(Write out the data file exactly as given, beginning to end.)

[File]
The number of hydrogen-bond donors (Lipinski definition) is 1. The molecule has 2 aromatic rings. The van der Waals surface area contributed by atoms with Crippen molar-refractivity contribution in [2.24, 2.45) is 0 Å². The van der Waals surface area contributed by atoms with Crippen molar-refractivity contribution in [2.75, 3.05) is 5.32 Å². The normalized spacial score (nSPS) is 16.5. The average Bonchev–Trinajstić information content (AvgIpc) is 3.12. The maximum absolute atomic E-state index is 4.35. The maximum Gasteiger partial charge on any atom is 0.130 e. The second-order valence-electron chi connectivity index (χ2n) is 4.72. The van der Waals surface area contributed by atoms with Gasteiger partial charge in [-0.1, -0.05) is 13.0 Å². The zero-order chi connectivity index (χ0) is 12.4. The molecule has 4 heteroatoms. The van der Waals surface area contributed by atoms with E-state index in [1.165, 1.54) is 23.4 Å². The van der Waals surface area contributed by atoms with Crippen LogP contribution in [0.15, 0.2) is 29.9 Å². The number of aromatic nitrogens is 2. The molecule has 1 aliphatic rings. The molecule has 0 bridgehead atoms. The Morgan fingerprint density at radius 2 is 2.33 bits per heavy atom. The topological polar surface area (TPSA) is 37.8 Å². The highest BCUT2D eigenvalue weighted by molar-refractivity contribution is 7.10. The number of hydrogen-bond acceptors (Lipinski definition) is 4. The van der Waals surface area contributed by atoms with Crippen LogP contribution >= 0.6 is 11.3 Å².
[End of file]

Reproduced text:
The number of hydrogen-bond donors (Lipinski definition) is 1. The molecule has 2 aromatic rings. The van der Waals surface area contributed by atoms with Crippen molar-refractivity contribution in [2.24, 2.45) is 0 Å². The van der Waals surface area contributed by atoms with Crippen molar-refractivity contribution in [2.75, 3.05) is 5.32 Å². The normalized spacial score (nSPS) is 16.5. The average Bonchev–Trinajstić information content (AvgIpc) is 3.12. The maximum absolute atomic E-state index is 4.35. The maximum Gasteiger partial charge on any atom is 0.130 e. The second-order valence-electron chi connectivity index (χ2n) is 4.72. The van der Waals surface area contributed by atoms with Gasteiger partial charge in [-0.1, -0.05) is 13.0 Å². The zero-order chi connectivity index (χ0) is 12.4. The molecule has 4 heteroatoms. The van der Waals surface area contributed by atoms with E-state index in [1.165, 1.54) is 23.4 Å². The van der Waals surface area contributed by atoms with Crippen LogP contribution in [0.15, 0.2) is 29.9 Å². The number of aromatic nitrogens is 2. The molecule has 1 aliphatic rings. The molecule has 0 bridgehead atoms. The Morgan fingerprint density at radius 2 is 2.33 bits per heavy atom. The topological polar surface area (TPSA) is 37.8 Å². The highest BCUT2D eigenvalue weighted by molar-refractivity contribution is 7.10. The number of hydrogen-bond acceptors (Lipinski definition) is 4. The van der Waals surface area contributed by atoms with Crippen LogP contribution >= 0.6 is 11.3 Å².